The top Democrat on the subcommittee, Mary Gay Scanlon, of Pennsylvania, said the panel's GOP majority had "stacked the hearing" to deflect the "decades-long history of threats, violence and intimidation" against abortion clinics and broader right-wing violence such a beating Monday that hospitalized staff for Rep. Gerry Connolly (D-Va.)

Democrats repeatedly invoked National Abortion Federation (NAF) statistics on clinic violence, including spikes last year in stalking, obstruction and bomb threats in states that protected abortion after the Dobbs ruling. Nadler claimed the FBI told committee staff 75% of FACE Act investigations concern attacks on pro-life facilities.

Pro-life activist Houck told lawmakers he lost his cool when Planned Parenthood "escort" Bruce Love "made a direct line" toward his 12-year-old, told the boy "how evil his father is" as they prayed and came back later to "badger" the boy.

"He did what a dad would do," Jordan said.

Philadelphia authorities, who know Houck well from two decades of activism, passed on prosecution. Federal charges arrived days later but the feds ignored Houck's offer to turn himself in peacefully, leading to a warrantless raid nearly a year after the Love shove, he said.

"They were pointing M-16 guns at me and my wife," according to Houck. "The intention was to humiliate me … and sow fear in pro-life America." A jury acquitted Houck, sparing him up to 11 years in federal prison.

Minnesota PRC chain New Life Family Services experienced the worst attacks and "outright lies" in its 50-year history in the wake of Dobbs, Executive Director Tammy Kocher said

Jane's Revenge vandals caused $30,000 in damage to New Life's new Minneapolis facility, which then spent $60,000 just on "intrusion-resistant window film, a typical expense now for PRCs, Kocher said.

She also said Minnesota Attorney General Keith Ellison released a false "consumer alert," despite New Life getting referrals for health services from abortion facilities,

First Liberty Institute senior counsel Jeremy Dys said that last year then-Massachusetts Attorney General Maura Healey threatened a PRC client with sanctions after vandals struck.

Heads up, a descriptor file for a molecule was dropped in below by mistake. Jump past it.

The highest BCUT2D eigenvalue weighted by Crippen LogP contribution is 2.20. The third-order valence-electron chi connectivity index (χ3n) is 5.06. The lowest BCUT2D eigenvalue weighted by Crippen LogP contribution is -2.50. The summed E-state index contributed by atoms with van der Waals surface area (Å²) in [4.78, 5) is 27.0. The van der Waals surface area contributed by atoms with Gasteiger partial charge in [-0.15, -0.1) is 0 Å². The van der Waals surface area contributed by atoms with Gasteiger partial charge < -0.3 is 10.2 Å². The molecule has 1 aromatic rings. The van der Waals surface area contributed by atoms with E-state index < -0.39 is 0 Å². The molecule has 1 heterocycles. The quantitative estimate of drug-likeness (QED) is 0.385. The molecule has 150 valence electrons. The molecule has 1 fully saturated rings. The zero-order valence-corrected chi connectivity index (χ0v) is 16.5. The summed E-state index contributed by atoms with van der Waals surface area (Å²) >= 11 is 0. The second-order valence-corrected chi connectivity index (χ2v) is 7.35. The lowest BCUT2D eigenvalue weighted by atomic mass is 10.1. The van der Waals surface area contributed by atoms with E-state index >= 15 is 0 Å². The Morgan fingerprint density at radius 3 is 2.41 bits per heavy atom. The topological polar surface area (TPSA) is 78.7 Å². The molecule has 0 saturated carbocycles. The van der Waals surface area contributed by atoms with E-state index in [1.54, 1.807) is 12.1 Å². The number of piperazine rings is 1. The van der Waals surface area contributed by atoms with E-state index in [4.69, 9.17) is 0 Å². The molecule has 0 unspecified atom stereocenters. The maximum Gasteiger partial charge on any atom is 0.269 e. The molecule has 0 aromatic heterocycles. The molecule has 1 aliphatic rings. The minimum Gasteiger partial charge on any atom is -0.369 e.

Only Florida Attorney General Ashley Moody is known to have brought a FACE Act civil suit against vandals, which helped First Liberty to identify and sue the vandals as well, Dys said. 

Attorney General Merrick Garland is standing in the way of PRCs pursuing FACE Act remedies by failing to identify suspects, Dys told Jordan.

"Every administration has enforced the FACE Act," NAF Chief Legal and Strategy Officer Talcott Camp told lawmakers, reciting recent attacks on abortion clinics such as "inert ricin" sent to a New Mexico facility and arson that delayed a Wyoming facility's opening by a year.

When Camp told Rep. Dan Bishop the Wyoming case hadn't moved forward, likely due to a "shortage of resources to prosecute," the North Carolina Republican suggested the feds wasted those resources on Houck to corruptly "make an example" out of a pro-life activist. 

Rep. Chip Roy, R-Texas, prompted a lengthy pause from Camp when asked if she was participating in the administration's Reproductive Rights Task Force.

"I may have had contact" with the task force but not to discuss the FACE Act, she responded.

Roy next put Camp on the defensive by noting she was surreptitiously recorded at an NAF convention, allegedly discussing how to preserve aborted baby body parts to sell them.

"When the skull is broken, that’s really sharp!" the video attributes to Camp, then an ACLU director. "I understand why people are talking about getting that skull out, that calvarium."

Camp told Roy the video was "heavily edited," it was "impossible to know" whether she actually said that, and that the footage caused three murders at a Colorado abortion facility.